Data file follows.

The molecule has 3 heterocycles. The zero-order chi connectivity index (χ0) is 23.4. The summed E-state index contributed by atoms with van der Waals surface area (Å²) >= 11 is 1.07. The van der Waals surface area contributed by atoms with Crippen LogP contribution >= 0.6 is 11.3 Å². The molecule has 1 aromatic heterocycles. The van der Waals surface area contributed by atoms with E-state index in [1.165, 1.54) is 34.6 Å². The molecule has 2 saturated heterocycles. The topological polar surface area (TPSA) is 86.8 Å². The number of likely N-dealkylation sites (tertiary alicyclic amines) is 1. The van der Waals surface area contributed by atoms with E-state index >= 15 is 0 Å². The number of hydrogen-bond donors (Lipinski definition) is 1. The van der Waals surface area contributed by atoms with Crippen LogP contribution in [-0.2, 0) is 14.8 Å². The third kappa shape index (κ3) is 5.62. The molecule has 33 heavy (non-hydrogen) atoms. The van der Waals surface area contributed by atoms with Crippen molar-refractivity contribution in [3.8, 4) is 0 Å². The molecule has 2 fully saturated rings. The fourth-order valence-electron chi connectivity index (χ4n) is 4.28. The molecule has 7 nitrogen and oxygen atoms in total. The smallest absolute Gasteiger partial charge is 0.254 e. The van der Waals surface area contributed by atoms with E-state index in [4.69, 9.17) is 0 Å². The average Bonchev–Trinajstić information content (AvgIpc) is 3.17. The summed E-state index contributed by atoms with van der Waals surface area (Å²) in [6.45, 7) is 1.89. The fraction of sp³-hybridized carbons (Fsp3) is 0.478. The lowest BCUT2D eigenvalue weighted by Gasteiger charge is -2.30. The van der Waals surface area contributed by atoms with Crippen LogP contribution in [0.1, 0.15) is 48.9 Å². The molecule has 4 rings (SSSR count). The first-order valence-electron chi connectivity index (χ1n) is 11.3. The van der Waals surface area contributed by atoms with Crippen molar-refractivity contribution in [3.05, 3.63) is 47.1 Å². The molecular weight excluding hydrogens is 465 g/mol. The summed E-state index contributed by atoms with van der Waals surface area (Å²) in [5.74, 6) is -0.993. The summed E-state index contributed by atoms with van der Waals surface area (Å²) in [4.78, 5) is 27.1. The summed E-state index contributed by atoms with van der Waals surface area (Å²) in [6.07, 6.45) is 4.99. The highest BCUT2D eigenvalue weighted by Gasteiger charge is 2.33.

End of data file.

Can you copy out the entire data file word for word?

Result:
The molecule has 3 heterocycles. The zero-order chi connectivity index (χ0) is 23.4. The summed E-state index contributed by atoms with van der Waals surface area (Å²) >= 11 is 1.07. The van der Waals surface area contributed by atoms with Crippen LogP contribution >= 0.6 is 11.3 Å². The molecule has 1 aromatic heterocycles. The van der Waals surface area contributed by atoms with E-state index in [1.165, 1.54) is 34.6 Å². The molecule has 2 saturated heterocycles. The topological polar surface area (TPSA) is 86.8 Å². The number of likely N-dealkylation sites (tertiary alicyclic amines) is 1. The van der Waals surface area contributed by atoms with E-state index >= 15 is 0 Å². The number of hydrogen-bond donors (Lipinski definition) is 1. The van der Waals surface area contributed by atoms with Crippen LogP contribution in [-0.2, 0) is 14.8 Å². The third kappa shape index (κ3) is 5.62. The molecule has 33 heavy (non-hydrogen) atoms. The van der Waals surface area contributed by atoms with Crippen molar-refractivity contribution in [3.8, 4) is 0 Å². The molecule has 2 fully saturated rings. The fourth-order valence-electron chi connectivity index (χ4n) is 4.28. The molecule has 7 nitrogen and oxygen atoms in total. The smallest absolute Gasteiger partial charge is 0.254 e. The van der Waals surface area contributed by atoms with E-state index in [4.69, 9.17) is 0 Å². The average Bonchev–Trinajstić information content (AvgIpc) is 3.17. The summed E-state index contributed by atoms with van der Waals surface area (Å²) in [6.45, 7) is 1.89. The fraction of sp³-hybridized carbons (Fsp3) is 0.478. The lowest BCUT2D eigenvalue weighted by Gasteiger charge is -2.30. The van der Waals surface area contributed by atoms with Crippen LogP contribution in [0.1, 0.15) is 48.9 Å². The molecule has 4 rings (SSSR count). The first-order valence-electron chi connectivity index (χ1n) is 11.3. The van der Waals surface area contributed by atoms with Crippen molar-refractivity contribution in [3.05, 3.63) is 47.1 Å². The molecular weight excluding hydrogens is 465 g/mol. The summed E-state index contributed by atoms with van der Waals surface area (Å²) in [5.74, 6) is -0.993. The summed E-state index contributed by atoms with van der Waals surface area (Å²) in [4.78, 5) is 27.1. The summed E-state index contributed by atoms with van der Waals surface area (Å²) in [6.07, 6.45) is 4.99. The highest BCUT2D eigenvalue weighted by Gasteiger charge is 2.33.